Tag Archives: writing tools

Mobile scribbling

Apple iPad Tablet Concept Photo Giddy via Compfight

Yesterday I talked about how much I use my iPad these days and it got me thinking about how the iPad has changed how I write. Years ago, I used to write exclusively on my desktop PC. Then I bought a laptop, and began to use that more for “on the road” writing, with editing still done on the desktop. These days much of the quick writing is done on the iPad instead and, after much trial and error, I’ve come to rely on three main apps.

(NB: I still use the desktop – and in particular Scrivener – for anything that requires heavy formatting, organising long documents, and editing. The iPad is just for getting the words down in the first place!)

pages 1. Pages

Price: £6.99

Pages is the most expensive writing app I own and ironically it’s the one I tend to use the least, although that’s more because it doesn’t entirely suit me personally instead of any inherent fault with the app. If you’re looking for a proper word processor, with easy and comprehensive formatting, Pages is for you. You can export documents in Pages, Word, pdf, and epub formats.

Notebooks 2. Notebooks

Price: £5.99

The big draw of Notebooks is the fantastic integration with Dropbox, which makes sharing documents between multiple devices a breeze. You can write in plain text, rich text, or markdown, and organise files into folders to your heart’s content. I’m not a huge fan of the writing environment but I love the organisational functions of this app.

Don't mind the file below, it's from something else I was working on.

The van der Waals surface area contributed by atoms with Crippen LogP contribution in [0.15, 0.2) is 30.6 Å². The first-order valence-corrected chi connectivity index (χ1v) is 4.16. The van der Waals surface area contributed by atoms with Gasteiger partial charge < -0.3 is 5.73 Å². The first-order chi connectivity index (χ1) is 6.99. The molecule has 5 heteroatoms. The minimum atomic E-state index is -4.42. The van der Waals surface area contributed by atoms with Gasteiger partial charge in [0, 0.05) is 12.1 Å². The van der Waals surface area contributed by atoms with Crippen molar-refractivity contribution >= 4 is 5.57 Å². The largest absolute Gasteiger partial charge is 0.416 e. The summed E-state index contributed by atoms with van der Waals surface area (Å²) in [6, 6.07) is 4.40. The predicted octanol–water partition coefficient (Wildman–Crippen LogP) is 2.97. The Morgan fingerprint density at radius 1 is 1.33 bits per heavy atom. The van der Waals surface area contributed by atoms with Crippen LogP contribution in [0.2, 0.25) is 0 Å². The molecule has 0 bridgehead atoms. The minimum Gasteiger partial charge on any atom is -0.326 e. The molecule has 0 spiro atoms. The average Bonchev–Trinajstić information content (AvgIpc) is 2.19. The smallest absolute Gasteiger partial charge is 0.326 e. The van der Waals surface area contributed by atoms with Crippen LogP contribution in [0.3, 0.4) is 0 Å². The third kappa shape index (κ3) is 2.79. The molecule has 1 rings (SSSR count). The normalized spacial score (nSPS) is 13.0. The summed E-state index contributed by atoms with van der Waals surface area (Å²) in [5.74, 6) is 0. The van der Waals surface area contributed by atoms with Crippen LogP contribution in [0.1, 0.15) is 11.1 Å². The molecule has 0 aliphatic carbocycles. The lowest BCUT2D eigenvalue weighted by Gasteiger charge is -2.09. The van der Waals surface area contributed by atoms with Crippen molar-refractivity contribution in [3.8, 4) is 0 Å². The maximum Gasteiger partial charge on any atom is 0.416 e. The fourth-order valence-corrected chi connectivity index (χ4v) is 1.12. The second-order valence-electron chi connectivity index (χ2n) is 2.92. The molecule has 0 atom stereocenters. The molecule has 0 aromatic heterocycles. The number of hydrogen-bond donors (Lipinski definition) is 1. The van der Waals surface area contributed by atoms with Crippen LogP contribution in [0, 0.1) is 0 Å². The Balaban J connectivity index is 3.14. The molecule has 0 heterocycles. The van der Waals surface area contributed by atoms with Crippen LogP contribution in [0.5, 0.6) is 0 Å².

iA Writer 3. iA Writer

Price: £2.99

The cheapest of my three main apps and the one I use the most on days when I just need to get some words down. If you need a clean, distraction-free app, iA Writer is a winner. I’m never going to be doing heavy editing in this app and formatting is a no-no, but it’s still a pleasure to use.

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Beating procrastination

When it comes to actually getting words written, I like a distraction-free environment. Scrivener is my go-to for planning and organising but I need something even more stripped down for really beating my habit of procrastinating wildly (cleaning the oven is a popular way of avoiding something that really needs writing!).